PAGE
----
The global nature of advanced cyber attacks
Posted on 24 April 2013.
FireEye released a report that provides insight into the global nature of malware communication activity related to sophisticated cyber attacks.


“The threat landscape has evolved, as cyber threats have outpaced traditional signature-based security defences, such as antivirus, and permeated around the world, enabling cybercriminals to easily evade detection and establish connections inside the perimeter of major organisations,” said FireEye CEO David DeWalt.

CnC servers are used heavily during the life cycle of an attack to maintain communication with an infected machine by way of callbacks, enabling the attacker to download and modify malware to evade detection, extract data, or expand an attack within a target organisation.

“The Advanced Cyber Attack Landscape” draws from blocking more than 12 million callback events from 184 countries logged by the FireEye platform across thousands of appliances during 2012. The FireEye platform is deployed behind firewalls, next-generation firewalls, intrusion prevention systems (IPS), anti-virus (AV), and other security gateways, representing the last line of defence against advanced attacks that bypass traditional signature-based security infrastructure.

Cyber attacks have become a global activity. Over the past year, callbacks were sent to 184 countries. FireEye found that CnC servers are hosted in 184 countries—a 41 percent increase when compared to the FireEye findings in 2010 with 130 countries.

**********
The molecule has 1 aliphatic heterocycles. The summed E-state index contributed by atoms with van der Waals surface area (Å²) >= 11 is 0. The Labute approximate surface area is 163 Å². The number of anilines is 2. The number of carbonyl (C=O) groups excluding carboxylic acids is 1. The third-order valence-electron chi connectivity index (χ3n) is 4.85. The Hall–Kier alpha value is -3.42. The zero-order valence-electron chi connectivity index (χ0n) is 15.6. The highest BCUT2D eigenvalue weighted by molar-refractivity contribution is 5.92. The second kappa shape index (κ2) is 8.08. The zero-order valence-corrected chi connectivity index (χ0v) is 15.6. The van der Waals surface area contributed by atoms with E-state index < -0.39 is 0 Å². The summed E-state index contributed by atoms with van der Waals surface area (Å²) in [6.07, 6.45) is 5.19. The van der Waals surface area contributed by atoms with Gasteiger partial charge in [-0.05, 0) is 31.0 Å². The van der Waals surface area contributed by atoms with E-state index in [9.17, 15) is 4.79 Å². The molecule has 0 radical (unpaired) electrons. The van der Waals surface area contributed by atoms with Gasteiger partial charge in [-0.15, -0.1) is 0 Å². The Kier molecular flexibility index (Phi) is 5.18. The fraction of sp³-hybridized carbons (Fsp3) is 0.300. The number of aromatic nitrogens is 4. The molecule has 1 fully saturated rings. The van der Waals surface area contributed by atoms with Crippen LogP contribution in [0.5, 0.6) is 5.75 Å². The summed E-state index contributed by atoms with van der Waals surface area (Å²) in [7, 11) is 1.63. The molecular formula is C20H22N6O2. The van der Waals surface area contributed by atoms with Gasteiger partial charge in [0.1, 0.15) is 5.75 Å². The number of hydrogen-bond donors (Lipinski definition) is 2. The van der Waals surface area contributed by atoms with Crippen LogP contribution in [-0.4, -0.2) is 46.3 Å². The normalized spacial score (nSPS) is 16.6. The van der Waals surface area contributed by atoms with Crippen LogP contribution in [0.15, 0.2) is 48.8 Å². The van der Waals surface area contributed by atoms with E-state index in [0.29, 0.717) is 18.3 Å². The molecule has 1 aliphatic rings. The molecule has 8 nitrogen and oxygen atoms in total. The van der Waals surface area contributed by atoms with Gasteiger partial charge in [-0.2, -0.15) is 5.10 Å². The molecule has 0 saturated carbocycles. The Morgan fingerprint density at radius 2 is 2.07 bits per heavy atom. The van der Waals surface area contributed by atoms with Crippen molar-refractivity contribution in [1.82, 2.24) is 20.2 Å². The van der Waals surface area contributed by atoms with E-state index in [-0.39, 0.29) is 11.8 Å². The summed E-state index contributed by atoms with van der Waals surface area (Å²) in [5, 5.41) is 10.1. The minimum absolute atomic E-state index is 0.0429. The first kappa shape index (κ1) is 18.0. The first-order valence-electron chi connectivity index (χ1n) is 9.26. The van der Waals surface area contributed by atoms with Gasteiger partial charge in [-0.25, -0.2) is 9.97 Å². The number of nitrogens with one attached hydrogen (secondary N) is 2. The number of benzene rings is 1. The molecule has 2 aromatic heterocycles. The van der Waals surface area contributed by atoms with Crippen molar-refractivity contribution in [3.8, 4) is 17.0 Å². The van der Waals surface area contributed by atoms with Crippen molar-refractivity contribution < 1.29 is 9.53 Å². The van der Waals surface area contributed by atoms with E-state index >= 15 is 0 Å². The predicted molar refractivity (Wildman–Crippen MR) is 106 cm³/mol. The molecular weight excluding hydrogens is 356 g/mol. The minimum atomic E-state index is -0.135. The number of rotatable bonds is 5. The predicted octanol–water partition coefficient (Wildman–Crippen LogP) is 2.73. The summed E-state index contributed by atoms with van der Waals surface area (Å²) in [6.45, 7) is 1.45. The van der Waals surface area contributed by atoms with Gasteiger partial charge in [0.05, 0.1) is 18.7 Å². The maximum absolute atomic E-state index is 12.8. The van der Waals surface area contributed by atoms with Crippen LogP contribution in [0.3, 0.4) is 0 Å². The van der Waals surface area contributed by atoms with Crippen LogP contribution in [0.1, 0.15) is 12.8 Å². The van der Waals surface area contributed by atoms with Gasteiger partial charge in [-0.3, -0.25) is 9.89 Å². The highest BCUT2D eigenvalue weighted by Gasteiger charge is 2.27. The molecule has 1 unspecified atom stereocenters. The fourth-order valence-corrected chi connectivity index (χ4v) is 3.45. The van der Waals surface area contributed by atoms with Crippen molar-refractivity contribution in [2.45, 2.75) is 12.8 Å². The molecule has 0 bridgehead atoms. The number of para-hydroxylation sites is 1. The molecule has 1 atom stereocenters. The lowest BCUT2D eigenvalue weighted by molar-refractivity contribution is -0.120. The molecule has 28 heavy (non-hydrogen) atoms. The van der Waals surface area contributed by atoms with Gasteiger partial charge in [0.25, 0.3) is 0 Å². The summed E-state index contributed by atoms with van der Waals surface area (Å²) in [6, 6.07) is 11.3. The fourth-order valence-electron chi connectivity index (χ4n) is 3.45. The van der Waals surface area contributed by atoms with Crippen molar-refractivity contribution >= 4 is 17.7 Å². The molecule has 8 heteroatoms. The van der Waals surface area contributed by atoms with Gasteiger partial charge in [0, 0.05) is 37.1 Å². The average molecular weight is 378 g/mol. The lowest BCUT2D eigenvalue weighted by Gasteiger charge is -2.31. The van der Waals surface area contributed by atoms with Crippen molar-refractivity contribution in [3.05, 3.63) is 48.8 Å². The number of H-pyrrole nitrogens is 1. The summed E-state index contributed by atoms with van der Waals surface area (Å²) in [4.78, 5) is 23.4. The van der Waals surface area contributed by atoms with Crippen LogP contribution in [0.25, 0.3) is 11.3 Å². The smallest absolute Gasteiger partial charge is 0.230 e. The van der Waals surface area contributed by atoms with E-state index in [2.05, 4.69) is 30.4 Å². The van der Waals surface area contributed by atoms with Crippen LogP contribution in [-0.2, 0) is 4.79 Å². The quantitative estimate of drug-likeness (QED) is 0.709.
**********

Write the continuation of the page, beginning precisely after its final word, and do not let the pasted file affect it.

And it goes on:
Asia and Eastern Europe are attack hotspots. Looking at the average number of callbacks per company by country, the Asian nations of China, Korea, India, Japan, and Hong Kong accounted for 24 percent of global callbacks. Not far behind, the Eastern European countries of Russia, Poland, Romania, Ukraine, Kazhakstan, and Latvia comprised 22 percent.

Technology companies are highly targeted. Technology companies experienced the highest rate of callback activity associated with the next generation of cyber attacks. Technology companies are targeted for the theft of intellectual property, sabotage, or modification of source code to support further criminal initiatives.

The majority of APT callback activities are associated with APT tools that are made in China or that originated from Chinese hacker groups. By mapping the DNA of known APT malware families against callbacks, FireEye discovered that the majority of APT callback activities—89 percent—are associated with APT tools that are made in China or that originated from Chinese hacker groups. The main tool is Gh0st RAT.

The complete report is available here (registration required).





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